First a disclaimer: I’m not a medical doctor. This blog is full of personal anecdotes and sometimes a scientific perspective. So, there’s that.
The American Cancer Society encourages women to start annual mammograms at age 40. (A newly-Canadian friend asked about this, and I believe their recommendations are a bit different.) Because of that recommendation, insurance companies are required to cover this level of screening. Doing a little research for this post, though, I found that in 2009, the US Preventative Services Task Force actually changed that recommendation to start biennial (every two years) mammograms at age 50, but I’m guessing that because of previous legislation, insurance companies still cover yearly mammograms after 40, and so doctors still suggest it. (Not only am I not a medical doctor, I’m not a politician, so if I’m wrong, please forgive me.) If a woman is at particularly high risk, earlier screening may be warranted. In general if your parent were diagnosed with a (screen-able) cancer at a young age, you should start screening when you are ten years younger than your parent was at diagnosis. So that means based on current standards, my beautiful little girl will need to start some breast cancer screening when she’s only 25. That really breaks my heart.
Even for women with reasonably normal risk, though, mammography is not without controversy. There is a growing voice speaking out against screening mammography, citing data indicating while it has increased the instance of diagnosed breast cancers, it has not drastically decreased the number of breast tumors presenting at a late stage, nor has it made a significant decrease in overall mortality. (Edited to add: a new study refutes this, indicating that mammograms really are catching tumors earlier. Read my update to the great mammogram debate here.) And they suggest that the number of unnecessary biopsies is not acceptable. Now, I’ve had a diagnostic mammogram, which is like a screening mammogram on steroids. Yes, it hurt. But for a few seconds a few different times. And I’ve had a few biopsies. One of them was particularly bad– I bled a lot. My chest was wrapped so tightly when I left that I couldn’t fully inflate my lungs, and the surgeon called me first thing the next morning because she was so worried that I might start bleeding and require emergency surgery. That was a bad biopsy. Still, I’d rather have a bad biopsy and find out that I didn’t have cancer than let cancer go undiagnosed for years. That’s all emotional, of course. I’m so glad I’m not the one who has to really examine the data and look at cost benefit analysis to make official recommendations and decide on insurance coverage. But my semi-emotional, semi-rational response? Get your mammogram for as long as your insurance covers it.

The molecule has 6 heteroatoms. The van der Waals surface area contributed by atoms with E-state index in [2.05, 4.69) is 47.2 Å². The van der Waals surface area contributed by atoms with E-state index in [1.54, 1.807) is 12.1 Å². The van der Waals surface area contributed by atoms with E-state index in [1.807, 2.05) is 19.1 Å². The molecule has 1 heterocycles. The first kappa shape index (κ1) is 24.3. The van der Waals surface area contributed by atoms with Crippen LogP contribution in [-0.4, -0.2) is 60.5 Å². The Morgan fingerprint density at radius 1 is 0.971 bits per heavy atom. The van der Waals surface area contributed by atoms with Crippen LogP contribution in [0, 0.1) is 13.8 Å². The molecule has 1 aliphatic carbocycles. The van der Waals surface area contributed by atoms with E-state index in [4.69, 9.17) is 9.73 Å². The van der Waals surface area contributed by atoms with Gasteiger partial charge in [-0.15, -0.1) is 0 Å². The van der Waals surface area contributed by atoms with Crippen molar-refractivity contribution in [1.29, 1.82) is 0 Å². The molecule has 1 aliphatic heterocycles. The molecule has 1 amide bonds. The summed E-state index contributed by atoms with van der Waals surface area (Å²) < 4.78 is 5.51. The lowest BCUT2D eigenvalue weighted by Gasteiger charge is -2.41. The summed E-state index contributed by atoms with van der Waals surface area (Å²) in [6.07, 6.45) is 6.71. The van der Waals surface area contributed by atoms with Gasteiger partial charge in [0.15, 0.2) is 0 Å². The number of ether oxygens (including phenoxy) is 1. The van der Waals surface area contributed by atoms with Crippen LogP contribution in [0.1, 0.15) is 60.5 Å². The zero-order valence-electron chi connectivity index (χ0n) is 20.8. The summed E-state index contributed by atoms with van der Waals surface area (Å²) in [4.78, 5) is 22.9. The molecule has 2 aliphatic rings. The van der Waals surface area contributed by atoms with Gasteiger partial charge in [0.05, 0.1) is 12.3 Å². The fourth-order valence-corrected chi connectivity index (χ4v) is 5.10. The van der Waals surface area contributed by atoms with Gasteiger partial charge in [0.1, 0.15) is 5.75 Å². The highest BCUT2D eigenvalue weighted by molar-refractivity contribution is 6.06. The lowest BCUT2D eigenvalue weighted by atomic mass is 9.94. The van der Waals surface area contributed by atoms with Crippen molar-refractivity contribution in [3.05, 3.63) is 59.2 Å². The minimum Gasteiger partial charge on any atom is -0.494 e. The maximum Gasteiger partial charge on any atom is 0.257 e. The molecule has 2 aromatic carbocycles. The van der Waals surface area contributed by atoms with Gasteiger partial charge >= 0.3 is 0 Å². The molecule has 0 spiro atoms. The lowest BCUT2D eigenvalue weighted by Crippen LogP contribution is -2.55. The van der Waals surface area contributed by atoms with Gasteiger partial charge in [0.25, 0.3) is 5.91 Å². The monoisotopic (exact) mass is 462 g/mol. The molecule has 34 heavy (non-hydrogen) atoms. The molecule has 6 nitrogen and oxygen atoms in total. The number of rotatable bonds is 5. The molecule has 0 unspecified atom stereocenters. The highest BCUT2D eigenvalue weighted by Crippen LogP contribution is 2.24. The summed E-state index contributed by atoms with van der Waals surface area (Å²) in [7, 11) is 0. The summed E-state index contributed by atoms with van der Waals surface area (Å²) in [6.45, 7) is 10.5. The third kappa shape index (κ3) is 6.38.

On the other side of the issue, there are people who wonder why mammograms are only covered for women over 40. I mean, I got cancer before I was 40. Breast cancer is still predominantly a disease of older women, and yet that doesn’t mean that young women go unaffected. But part of the reason that younger women don’t get mammograms has to do with their biology. Younger women have denser breasts– more breast tissue and less fatty tissue– and mammograms can’t visualize a dense breast nearly as well as a fattier breast. So a screening test that’s not as effective in a population that’s at a much lower risk? Not recommended. For young women at particularly high risk, those with a mutated BRCA gene, for example, an MRI can often be more informative and so is more likely to be covered by insurance.
I don’t think any woman can say the word, “mammogram,” without cringing just a little. But one very important thing I’ve learned in the last year is that it’s SO much better to find a tumor sooner than later.